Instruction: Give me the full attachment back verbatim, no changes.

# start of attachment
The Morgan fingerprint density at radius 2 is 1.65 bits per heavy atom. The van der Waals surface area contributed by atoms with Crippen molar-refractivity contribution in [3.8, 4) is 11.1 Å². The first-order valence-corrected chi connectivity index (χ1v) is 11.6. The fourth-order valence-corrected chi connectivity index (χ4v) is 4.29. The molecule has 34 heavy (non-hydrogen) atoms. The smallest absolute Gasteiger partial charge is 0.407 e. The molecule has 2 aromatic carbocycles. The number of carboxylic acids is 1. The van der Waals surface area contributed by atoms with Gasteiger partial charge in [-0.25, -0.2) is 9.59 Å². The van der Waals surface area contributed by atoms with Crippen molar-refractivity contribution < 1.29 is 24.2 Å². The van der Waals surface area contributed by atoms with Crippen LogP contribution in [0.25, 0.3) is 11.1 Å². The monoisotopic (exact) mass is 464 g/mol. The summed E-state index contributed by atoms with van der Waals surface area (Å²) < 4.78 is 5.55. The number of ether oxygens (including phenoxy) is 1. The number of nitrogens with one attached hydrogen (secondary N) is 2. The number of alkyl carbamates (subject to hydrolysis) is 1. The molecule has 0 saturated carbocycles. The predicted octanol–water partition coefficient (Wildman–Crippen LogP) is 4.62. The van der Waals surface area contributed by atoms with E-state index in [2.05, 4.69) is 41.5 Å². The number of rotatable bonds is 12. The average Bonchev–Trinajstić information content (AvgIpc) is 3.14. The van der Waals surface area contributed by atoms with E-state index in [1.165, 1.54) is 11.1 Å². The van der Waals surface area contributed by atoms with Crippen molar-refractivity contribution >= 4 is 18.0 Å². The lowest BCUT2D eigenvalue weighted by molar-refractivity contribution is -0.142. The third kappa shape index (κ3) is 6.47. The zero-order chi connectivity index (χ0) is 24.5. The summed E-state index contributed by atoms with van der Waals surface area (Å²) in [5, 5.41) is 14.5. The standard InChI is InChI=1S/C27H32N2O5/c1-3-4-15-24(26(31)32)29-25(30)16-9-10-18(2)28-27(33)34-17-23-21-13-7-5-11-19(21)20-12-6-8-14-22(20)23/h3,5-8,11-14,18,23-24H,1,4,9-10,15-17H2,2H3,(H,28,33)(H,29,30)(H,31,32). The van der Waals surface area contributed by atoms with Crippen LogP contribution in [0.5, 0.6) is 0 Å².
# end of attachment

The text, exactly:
The Morgan fingerprint density at radius 2 is 1.65 bits per heavy atom. The van der Waals surface area contributed by atoms with Crippen molar-refractivity contribution in [3.8, 4) is 11.1 Å². The first-order valence-corrected chi connectivity index (χ1v) is 11.6. The fourth-order valence-corrected chi connectivity index (χ4v) is 4.29. The molecule has 34 heavy (non-hydrogen) atoms. The smallest absolute Gasteiger partial charge is 0.407 e. The molecule has 2 aromatic carbocycles. The number of carboxylic acids is 1. The van der Waals surface area contributed by atoms with Gasteiger partial charge in [-0.25, -0.2) is 9.59 Å². The van der Waals surface area contributed by atoms with Crippen molar-refractivity contribution < 1.29 is 24.2 Å². The van der Waals surface area contributed by atoms with Crippen LogP contribution in [0.25, 0.3) is 11.1 Å². The monoisotopic (exact) mass is 464 g/mol. The summed E-state index contributed by atoms with van der Waals surface area (Å²) < 4.78 is 5.55. The number of ether oxygens (including phenoxy) is 1. The number of nitrogens with one attached hydrogen (secondary N) is 2. The number of alkyl carbamates (subject to hydrolysis) is 1. The molecule has 0 saturated carbocycles. The predicted octanol–water partition coefficient (Wildman–Crippen LogP) is 4.62. The van der Waals surface area contributed by atoms with E-state index in [2.05, 4.69) is 41.5 Å². The number of rotatable bonds is 12. The average Bonchev–Trinajstić information content (AvgIpc) is 3.14. The van der Waals surface area contributed by atoms with E-state index in [1.165, 1.54) is 11.1 Å². The van der Waals surface area contributed by atoms with Crippen molar-refractivity contribution >= 4 is 18.0 Å². The lowest BCUT2D eigenvalue weighted by molar-refractivity contribution is -0.142. The third kappa shape index (κ3) is 6.47. The zero-order chi connectivity index (χ0) is 24.5. The summed E-state index contributed by atoms with van der Waals surface area (Å²) in [5, 5.41) is 14.5. The standard InChI is InChI=1S/C27H32N2O5/c1-3-4-15-24(26(31)32)29-25(30)16-9-10-18(2)28-27(33)34-17-23-21-13-7-5-11-19(21)20-12-6-8-14-22(20)23/h3,5-8,11-14,18,23-24H,1,4,9-10,15-17H2,2H3,(H,28,33)(H,29,30)(H,31,32). The van der Waals surface area contributed by atoms with Crippen LogP contribution in [0.5, 0.6) is 0 Å².